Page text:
For more information on drying and storage, get copies of the University of Minnesota Extension fact sheets "Wheat and Barley Drying", and "Wheat and Barley Storage" or North Dakota State Univeristy Extension Service publications "Natural Air and Low Temperature Crop Drying," "Grain Drying," and "Crop Storage Management."

Aerate to control grain temperature

Dry grain should be cooled to less than 60°F as soon as possible after harvest by operating aeration fans during cool weather. In late summer, this might mean running fans only at night. Don't worry too much about high nighttime relative humidity during aeration because grain rewets much slower than it cools.

Figure 2.3. Moisture migration in grain that has not been adequately cooled.

In late fall or early winter, use aeration fans to cool the grain to 20 to 30°F for winter storage. If grain is not stored at less than 20°F during winter, you shouldn't need to run fans to warm the grain in spring. If you do run fans in the spring, start early in the season (March or April) and make sure you don't warm the grain beyond 40°F. Cooling grain limits mold and insect activity and it reduces moisture migration. Moisture migration can result in rewetting and eventual spoilage of the grain at the top center of inadequately cooled bins (Figure 2.3).

Figure 2.4. Permanently installed grain temperature cables.

Estimate the number of hours a fan must be operated to cool a bin of grain by dividing the number 15 by the airflow in cfm/bu. For example, in a storage bin that has an airflow of 0.2 cfm/bu (a typical value for farm bins), it takes about 15 / 0.2 = 175 hours, or about three days of fan operation to cool the grain. See the University of Minnesota Extension article "Management of Stored Grain with Aeration" or the North Dakota State University Extension Service Publication, "Crop Storage Management," or get a copy of "Managing Dry Grain in Storage," from the MidWest Plan Service for more information. Figure 2.4 illustrates how grain cooling occurs and how to check for completion of cooling.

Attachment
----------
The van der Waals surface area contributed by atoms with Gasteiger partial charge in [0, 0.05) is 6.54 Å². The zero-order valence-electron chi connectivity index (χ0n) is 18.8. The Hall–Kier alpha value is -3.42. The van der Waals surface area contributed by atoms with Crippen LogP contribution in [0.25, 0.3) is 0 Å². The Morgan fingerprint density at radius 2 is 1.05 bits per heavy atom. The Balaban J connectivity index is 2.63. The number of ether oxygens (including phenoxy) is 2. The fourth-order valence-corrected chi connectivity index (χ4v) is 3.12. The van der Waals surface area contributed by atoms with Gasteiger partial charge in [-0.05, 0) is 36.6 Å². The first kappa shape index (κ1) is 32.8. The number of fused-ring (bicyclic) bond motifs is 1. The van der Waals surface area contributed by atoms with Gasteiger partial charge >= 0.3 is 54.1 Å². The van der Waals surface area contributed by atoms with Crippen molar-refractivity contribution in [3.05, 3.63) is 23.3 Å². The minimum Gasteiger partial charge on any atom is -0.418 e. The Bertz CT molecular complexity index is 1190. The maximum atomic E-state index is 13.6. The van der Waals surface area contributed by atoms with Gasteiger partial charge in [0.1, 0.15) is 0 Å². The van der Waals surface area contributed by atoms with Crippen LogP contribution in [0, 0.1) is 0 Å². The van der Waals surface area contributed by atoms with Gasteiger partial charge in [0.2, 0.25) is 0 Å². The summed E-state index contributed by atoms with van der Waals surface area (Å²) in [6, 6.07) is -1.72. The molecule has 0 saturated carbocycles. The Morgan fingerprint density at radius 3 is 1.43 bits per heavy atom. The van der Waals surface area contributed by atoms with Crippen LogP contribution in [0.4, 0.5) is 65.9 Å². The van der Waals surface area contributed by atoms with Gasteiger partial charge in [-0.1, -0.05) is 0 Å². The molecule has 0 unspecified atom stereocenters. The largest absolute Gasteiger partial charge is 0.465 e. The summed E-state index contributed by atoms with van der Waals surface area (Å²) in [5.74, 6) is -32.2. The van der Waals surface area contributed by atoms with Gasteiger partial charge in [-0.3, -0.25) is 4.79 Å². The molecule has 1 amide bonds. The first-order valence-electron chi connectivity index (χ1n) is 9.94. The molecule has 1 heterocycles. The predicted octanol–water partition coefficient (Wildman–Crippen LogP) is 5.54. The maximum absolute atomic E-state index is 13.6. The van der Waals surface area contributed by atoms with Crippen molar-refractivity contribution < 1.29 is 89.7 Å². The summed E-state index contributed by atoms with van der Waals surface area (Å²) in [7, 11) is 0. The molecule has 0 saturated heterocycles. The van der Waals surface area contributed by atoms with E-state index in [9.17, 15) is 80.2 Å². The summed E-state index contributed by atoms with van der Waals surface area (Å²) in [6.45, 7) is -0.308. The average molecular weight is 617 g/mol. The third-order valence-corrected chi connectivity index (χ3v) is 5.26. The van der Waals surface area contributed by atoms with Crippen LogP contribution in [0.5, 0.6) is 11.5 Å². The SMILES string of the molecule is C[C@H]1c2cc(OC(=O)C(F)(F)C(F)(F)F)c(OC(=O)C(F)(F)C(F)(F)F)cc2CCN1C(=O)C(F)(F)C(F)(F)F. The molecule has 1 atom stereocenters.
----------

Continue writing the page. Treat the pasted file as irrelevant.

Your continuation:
Check stored grain regularly

Every two to four weeks in cold weather and every one to two weeks in warm weather, measure the grain temperature and moisture, and look for moldy, discolored, or crusted kernels, and for signs of insects. Permanently installed cables that hold electronic temperature sensors can make checking the grain temperature much easier (Figure 2.5). Also, start the fan briefly and smell the first air to leave the bin for musty or sour odors. If problems are detected, run aeration fans to cool the grain. If aeration doesn't control the problem, unload the bin and clean, dry, feed, or sell the grain. Wear a dust mask designed to filter mold spores when you handle moldy grain to avoid health problems.

Figure 2.5. Movement of cooling zones during grain aeration.

Storage of scab-infected grain

University of Minnesota research on the storability of grain infected by Fusarium head blight indicated that infected grain deteriorated slightly faster in storage than did grain that had been cleaned on a gravity table to remove scab-infected kernels. But the differences in storability between cleaned and uncleaned grain were relatively small. This means that instead of selling scab-infected grain at a low price during harvest, careful grain managers can store the crop and wait for better marketing opportunities. There was so much sample-to-sample variability in DON (deoxynivalenol or vomitoxin) measurements taken during the study on storage of scab-infected wheat that no conclusions could be drawn about changes in DON during storage. The fungus species that causes scab infection and produces DON remained viable during storage at 18 percent and 20 percent moisture, but this fungus species died during storage at 16 percent moisture. This means that DON production during storage is unlikely for wheat stored at less than 16 percent moisture.

Authors: William Wilcke and Kenneth Hellevang